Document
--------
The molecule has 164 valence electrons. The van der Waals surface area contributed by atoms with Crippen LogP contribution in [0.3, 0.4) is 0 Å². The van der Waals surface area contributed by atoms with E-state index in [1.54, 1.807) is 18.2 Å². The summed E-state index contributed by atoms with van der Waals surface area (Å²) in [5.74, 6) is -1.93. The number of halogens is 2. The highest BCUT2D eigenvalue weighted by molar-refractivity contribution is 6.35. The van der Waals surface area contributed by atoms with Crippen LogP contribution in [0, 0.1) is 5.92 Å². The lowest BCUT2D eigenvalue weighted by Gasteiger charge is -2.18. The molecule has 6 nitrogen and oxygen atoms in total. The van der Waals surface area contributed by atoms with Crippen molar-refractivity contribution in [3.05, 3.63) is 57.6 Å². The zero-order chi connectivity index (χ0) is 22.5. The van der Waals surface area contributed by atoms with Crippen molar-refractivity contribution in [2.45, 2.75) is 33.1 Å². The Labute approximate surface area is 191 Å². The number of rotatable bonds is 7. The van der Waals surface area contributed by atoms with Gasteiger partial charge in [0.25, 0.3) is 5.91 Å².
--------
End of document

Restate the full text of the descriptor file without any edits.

The molecule has 164 valence electrons. The van der Waals surface area contributed by atoms with Crippen LogP contribution in [0.3, 0.4) is 0 Å². The van der Waals surface area contributed by atoms with E-state index in [1.54, 1.807) is 18.2 Å². The summed E-state index contributed by atoms with van der Waals surface area (Å²) in [5.74, 6) is -1.93. The number of halogens is 2. The highest BCUT2D eigenvalue weighted by molar-refractivity contribution is 6.35. The van der Waals surface area contributed by atoms with Crippen LogP contribution in [0, 0.1) is 5.92 Å². The lowest BCUT2D eigenvalue weighted by Gasteiger charge is -2.18. The molecule has 6 nitrogen and oxygen atoms in total. The van der Waals surface area contributed by atoms with Crippen molar-refractivity contribution in [3.05, 3.63) is 57.6 Å². The zero-order chi connectivity index (χ0) is 22.5. The van der Waals surface area contributed by atoms with Crippen molar-refractivity contribution in [2.45, 2.75) is 33.1 Å². The Labute approximate surface area is 191 Å². The number of rotatable bonds is 7. The van der Waals surface area contributed by atoms with Gasteiger partial charge in [0.25, 0.3) is 5.91 Å².